Chateau Pavie (Futures Pre-Sale) 2011
Bordeaux Red Blends from St. Emilion, Bordeaux, France
Wine Spectator - "Very ripe, but also very focused, with a distilled raspberry essence racing from start to finish, while extra licorice snap, blueberry coulis and plum pâte de fruit notes fill in the background. Long and velvety through the finish. A beautiful effort for the vintage.
Barrel Sample: 92-95 Points"
The Wine Advocate - "Another terrific success for the flagship estate (a 92-acre vineyard situated on the famed limestone and clay-rich slopes of Cote Pavie) of Chantal and Gerard Perse, the 2011 Pavie is composed of 70% Merlot, 20% Cabernet Franc and 10% Cabernet Sauvignon. The harvest took place between September 20-30, with final yields of a mere 28 hectoliters per hectare. The natural alcohol is 14.3%, and the 2011 may be the biggest, richest, most massive wine of the vintage. With thrilling levels of concentration, tremendous purity, high but sweet tannin, a skyscraper-like mouthfeel, and terrific intensity, depth and palate presence, this larger-than-life effort will require 5-8 years of cellaring, and should age effortlessly over the following 25-30 years.
Barrel Sample: 93-95 Points"
James Suckling - "Fabulous aromas of blackberries and cassis. A purity of fruit here. Full body, with silky tannins. Powerful finish. Muscular for the vintage. Gorgeous. I like the brightness and clarity to it.
Barrel Sample: 94-95 Points"
International Wine Cellar - "Deep ruby. Brooding aromas of blackcurrant, violet and vanilla. Fine-grained and smooth, with lively red berry and dark plum flavors enlivened and extended by a mineral overlay. Not the most generous Pavie of recent years, but still a wine of remarkable richness in the context of the vintage. This will need plenty of time in bottle. Still, in 2011 I think Pavie-Decesse is its equal.
Barrel Sample: 91-93 Points"
Wine Enthusiast - "Here is a ripe and juicy wine that pushes forward with delicious blackberry fruits. There is a tense edge of acidity that then brings out denser tannins, but juiciness characterizes this wine.
Barrel Sample: 90-92 Points "
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Chateau Pavie Winery
In the fourth century, Château Pavie's slope was planted. Parcel after parcel – Pigasse, les domaines de la Sable, Pimpinelle, Larcis – the bulk was built and consolidated under the Pavie name. This lies all in one piece on the slope of the hill southeast of the town of Saint-Emilion. The buildings and the vineyard at Pavie are at three levels on the side of the slope.
Since 1998, Chantal and Gérard Perse have owned this estate, which boasts the largest vineyard of all Premier Grand Cru Classés in Saint-Emilion. The old fermentation cellar has given way to twenty temperature-controlled wooden vats, and the quarries have been replaced by a modern aging cellar. View all Chateau Pavie Wines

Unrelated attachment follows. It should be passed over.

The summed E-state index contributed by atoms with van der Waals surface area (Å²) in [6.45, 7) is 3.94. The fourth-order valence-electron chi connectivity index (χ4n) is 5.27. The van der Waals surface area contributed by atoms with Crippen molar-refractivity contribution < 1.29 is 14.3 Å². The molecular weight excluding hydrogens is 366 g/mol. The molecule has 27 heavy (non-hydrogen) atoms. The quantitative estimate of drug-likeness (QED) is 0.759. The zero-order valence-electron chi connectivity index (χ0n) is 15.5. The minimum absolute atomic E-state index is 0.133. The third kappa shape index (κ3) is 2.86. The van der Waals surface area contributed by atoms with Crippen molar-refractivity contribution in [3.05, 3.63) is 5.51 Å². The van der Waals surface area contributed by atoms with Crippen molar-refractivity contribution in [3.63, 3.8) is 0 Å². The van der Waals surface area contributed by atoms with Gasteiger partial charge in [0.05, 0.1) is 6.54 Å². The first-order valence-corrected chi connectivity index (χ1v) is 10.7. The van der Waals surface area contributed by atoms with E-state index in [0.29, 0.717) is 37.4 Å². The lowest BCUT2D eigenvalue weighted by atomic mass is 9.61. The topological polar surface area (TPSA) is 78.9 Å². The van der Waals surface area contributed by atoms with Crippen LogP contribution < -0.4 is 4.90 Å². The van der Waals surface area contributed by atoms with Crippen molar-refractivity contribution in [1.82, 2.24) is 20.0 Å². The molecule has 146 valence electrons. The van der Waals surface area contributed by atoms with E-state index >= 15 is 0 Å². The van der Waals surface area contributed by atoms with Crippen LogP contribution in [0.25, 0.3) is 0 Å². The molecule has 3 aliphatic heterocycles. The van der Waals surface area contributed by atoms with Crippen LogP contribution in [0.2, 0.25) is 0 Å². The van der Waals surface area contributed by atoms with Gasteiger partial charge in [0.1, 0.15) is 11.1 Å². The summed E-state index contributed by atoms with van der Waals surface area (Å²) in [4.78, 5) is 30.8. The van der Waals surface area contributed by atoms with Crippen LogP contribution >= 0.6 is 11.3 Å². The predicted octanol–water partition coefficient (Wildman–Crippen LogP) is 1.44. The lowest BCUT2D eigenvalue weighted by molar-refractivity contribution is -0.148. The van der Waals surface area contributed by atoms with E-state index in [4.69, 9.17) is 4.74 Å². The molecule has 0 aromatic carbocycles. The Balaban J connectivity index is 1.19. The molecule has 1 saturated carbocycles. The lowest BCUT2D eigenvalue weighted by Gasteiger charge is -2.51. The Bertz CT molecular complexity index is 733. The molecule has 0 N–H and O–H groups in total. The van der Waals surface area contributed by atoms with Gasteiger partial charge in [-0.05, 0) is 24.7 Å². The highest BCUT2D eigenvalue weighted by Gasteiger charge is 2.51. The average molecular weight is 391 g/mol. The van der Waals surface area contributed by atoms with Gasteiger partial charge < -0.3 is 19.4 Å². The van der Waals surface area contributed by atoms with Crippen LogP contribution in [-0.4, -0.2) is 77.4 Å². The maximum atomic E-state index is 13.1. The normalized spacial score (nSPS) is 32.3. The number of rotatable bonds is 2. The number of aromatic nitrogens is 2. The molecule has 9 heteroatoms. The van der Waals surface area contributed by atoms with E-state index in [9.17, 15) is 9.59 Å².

About St-EmilionView a map of St-Emilion wineries (saint eh-meel-YOHN)
A region named after the charming, quaint historical town in Bordeaux, St-Émilion is situated on the right bank of Bordeaux. It's grapes of choice are Merlot and Cabernet Franc (called Bouchet on the right bank). The region has its own classification system, updated and revised every few years. Two of the hottest chateaux of the area (and the only Premier Grand Cru Classé A) are Chateau Ausone and Chateau Cheval Blanc.
St.-Émilion produces the most wine on the right bank of Bordeaux. As most of its wine is based primarily on Merlot, St-Emilion wines are described as having finesse and elegance. The best wine of the region can last upward of 10-20 years, like a good left-banker, but many find that the wines here matuer earlier than those based on Cabernet Sauvignon. The soils in the area differ greatly, from gravel to limestone to clay and sand. As a result, the wines of this region are diverse. Quality wines display silky tannins and ripe, soft fruit – the higher quality wine showing full-bodied texture and layers of complexity.
About France - Other regionsWhen it comes to wine, France is a classic. Classic blends, grapes and styles began in the country and they still remain. Think about it - people ask for a Burgundian style Pinot Noir, they refer to wines as Bordeaux or Rhone blends - Champagne even had to pass a law to stop international wineries from putting their region on the label of all sparkling wine.
The top regions of France are: Bordeaux, Burgundy, Champagne, Languedoc-Roussillon, Loire, Rhone. And these regions are so diverse! It makes sense that wine regions throughout the world try to emulate their style. Pinot Noir, Chardonnay, Cabernet Sauvignon and Syrah are no longer French varieties, but international varieties. They may not be the leader of cutting edge technology or value-priced wines, but there is no doubt that they are still producing wines of great quality and diversity.
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